Elkmont, situated in the upper Little River Valley of the Great Smoky Mountains, is but a shell of what it once was – an early 20th Century social getaway to Knoxville’s elite. Today, a literal ghost town is all that remains.
At times in the Great Smoky Mountain National Park it is hard to imagine what the area was like before it became one of our national treasures. Truth be told, the land that is now in the National Park contained industry, business and homes before it became part of the National park Service 80 years ago. One of the places in the Park that makes it easy to see what life was like ‘before the Park’ is Elkmont. Currently Elkmont is home to a campground, fishing areas and hiking trails, but its history goes back much further. Starting as a small settlement in a valley, and changing with the times, it became a center for the logging industry, finally to become a resort town nestled in the Smoky Mountains. With the National Park movement in the 30s, Elkmont was purchased and became part of the Great Smoky Mountain National Park. With the leases in Elkmont expiring, the buildings were left where they stand to this day; a monument to the past and a ghost town in the Smokies.
The Elkmont area was originally settled by two Smokies families in the 1840s, at least one of which came to the area to look for gold. Like most small mountain communities they were subsistence farmers that produced everything from corn to honey to make ends meet and put food on the table. The creek that runs along the Elkmont Trail is Jake’s Creek, named for Jacob Hauser, probably the first settler to this area. From this time period, the only existing structure is the Avent Cabin which was built around 1845 by the Ownby family.
John English, a Knoxville, Tennessee businessman, began a small-scale logging project in the Elkmont area along Jake’s Creek. This business venture started the logging period for the Elkmont area but it was a Pennsylvania native, Colonel Wilson Townsend (after whom Townsend TN is named) that established the Little River Lumber Company. Townsend setup a railroad that went from his saw mills to the logging camp in what became known as Elkmont to the loggers. The Elkmont area was used as the base of operation for the lumber company through the 20s and 30s. By this time Townsend had sold most of the land to the newly formed national Park. But let’s not get ahead of ourselves…
Townsend noticed that as the forest was being mined for its valuable resources that he could use the train to bring hunters and fishermen to the area. The railroad reached Maryville and Knoxville by 1909 and they began offering the “Elkmont Special.” This special was train service from Knoxville to Elkmont. Tickets on the Elkmont special became a hot commodity. Soon a bigger engine was added and in 1912 Charles Carter built the Wonderland Hotel – a 50 room resort lodge overlooking Elkmont. In 1914 a group of citizens from Knoxville formed the Appalachian Club. This ‘club’ built 40 or more rustic cabins and a lodge. The Elkmont area became the place for Knoxville’s elite to go. Membership into the Appalachian Club was hard to acquire. Even the removal of the railroad to another logging area did not deter the members, who, along with the help of Tennessee Governor Austin Peay, put in a road connecting Townsend and the Elkmont area.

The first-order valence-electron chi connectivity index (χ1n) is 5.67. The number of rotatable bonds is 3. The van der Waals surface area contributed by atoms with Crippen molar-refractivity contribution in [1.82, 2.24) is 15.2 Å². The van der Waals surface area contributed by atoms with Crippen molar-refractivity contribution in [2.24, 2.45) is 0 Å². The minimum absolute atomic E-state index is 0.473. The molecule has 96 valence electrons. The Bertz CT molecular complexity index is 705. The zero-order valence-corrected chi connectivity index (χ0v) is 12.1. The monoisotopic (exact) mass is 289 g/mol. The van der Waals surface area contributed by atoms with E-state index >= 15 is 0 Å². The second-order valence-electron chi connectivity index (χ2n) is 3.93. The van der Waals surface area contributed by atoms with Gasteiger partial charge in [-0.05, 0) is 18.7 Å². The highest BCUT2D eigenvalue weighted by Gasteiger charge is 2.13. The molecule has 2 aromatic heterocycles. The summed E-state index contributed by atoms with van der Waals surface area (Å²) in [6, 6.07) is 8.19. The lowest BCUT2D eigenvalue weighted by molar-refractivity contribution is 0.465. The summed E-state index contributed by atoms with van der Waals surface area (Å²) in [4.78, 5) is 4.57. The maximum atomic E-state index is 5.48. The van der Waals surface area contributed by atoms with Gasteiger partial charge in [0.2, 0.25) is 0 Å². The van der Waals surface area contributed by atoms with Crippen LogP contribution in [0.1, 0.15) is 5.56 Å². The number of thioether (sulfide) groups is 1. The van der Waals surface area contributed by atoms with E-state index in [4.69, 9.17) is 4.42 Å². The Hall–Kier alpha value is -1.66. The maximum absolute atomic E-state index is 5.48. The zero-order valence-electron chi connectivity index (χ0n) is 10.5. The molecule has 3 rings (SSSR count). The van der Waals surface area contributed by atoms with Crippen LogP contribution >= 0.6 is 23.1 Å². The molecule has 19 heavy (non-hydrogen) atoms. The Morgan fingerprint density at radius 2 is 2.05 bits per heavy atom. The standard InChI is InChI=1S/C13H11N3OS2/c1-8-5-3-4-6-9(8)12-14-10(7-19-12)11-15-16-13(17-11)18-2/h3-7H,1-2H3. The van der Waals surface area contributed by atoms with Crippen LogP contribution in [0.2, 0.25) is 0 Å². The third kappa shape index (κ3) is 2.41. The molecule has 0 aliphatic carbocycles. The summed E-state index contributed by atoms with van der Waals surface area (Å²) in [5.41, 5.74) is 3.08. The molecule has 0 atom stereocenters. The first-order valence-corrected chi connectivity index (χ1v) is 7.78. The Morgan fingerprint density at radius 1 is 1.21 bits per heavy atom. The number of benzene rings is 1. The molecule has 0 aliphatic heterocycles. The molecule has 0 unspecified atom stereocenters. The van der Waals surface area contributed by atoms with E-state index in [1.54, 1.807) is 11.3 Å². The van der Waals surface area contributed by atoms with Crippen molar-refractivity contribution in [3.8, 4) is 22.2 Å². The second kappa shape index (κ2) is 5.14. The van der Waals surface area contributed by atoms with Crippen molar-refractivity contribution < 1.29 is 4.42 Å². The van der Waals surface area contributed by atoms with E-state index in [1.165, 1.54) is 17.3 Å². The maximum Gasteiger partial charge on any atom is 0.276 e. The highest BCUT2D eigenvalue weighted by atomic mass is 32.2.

By this point in history, National Parks like Wyoming’s Yellowstone started opening across the country. The idea to open a National Park in the Smokies may have even started with one of the members of the Appalachian Club. Whoever originally came up with the idea, in 1926 Colonel Townsend sold the initial 76,000 acres to start the Great Smoky Mountains National Park Park. Even though the national park would be a great addition to their community, the cottage owners and members of he Appalachian Club were losing their summer homes, their vacation spot. With the help of an attorney from the Little River Lumber Company they were allowed to sell their property at half price and get a lifetime lease. Most of the lifetime leases expired in 1992 with the last two expiring in 2001. The 1982 General Management Plan of the Great Smoky Mountain National Park called for the structures to be removed and the land would be allowed to revert to its natural state. In 1994, just a mere two years after most of the leases had expired, this plan was overridden when Elkmont was placed on the National Register of Historic Places, saving the cottages from destruction. Unfortunately, though they were saved from removal, they were left to deteriorate. The Park Service did not have the means or extra funding to preserve those buildings. The Wonderland Hotel collapsed in 2005 and has since been removed, though some of the historical fixtures and items from the hotel have been preserved. The homes along Little River and Jake’s Creek were also left to the elements, without upkeep.
At the time of this writing, there is sign of reconstruction going on in Elkmont. Some new porches and construction tape now adorn some of the cabins and cottages. According to a brief sent out from the Park Service in the fall of 2007, they are proposing that 19 of the remaining buildings be preserved. This preservation effort would include the Appalachian Clubhouse and other buildings of historic significance. This move is still waiting for approval but it is certainly a positive step to preserve some of the pre-park history.
Since then, the National Park Service in 2009 announced plans to restore the Appalachian Clubhouse and 18 cottages and outbuildings in the Appalachian Club area (which were older and more historically significant) and remove all other structures, including the Wonderland Annex which had collapsed in 2005.
Maybe this ghost town in the Smokies will receive some tender loving care, bringing back that Smoky Mountain vacation spot atmosphere that it had so many years ago.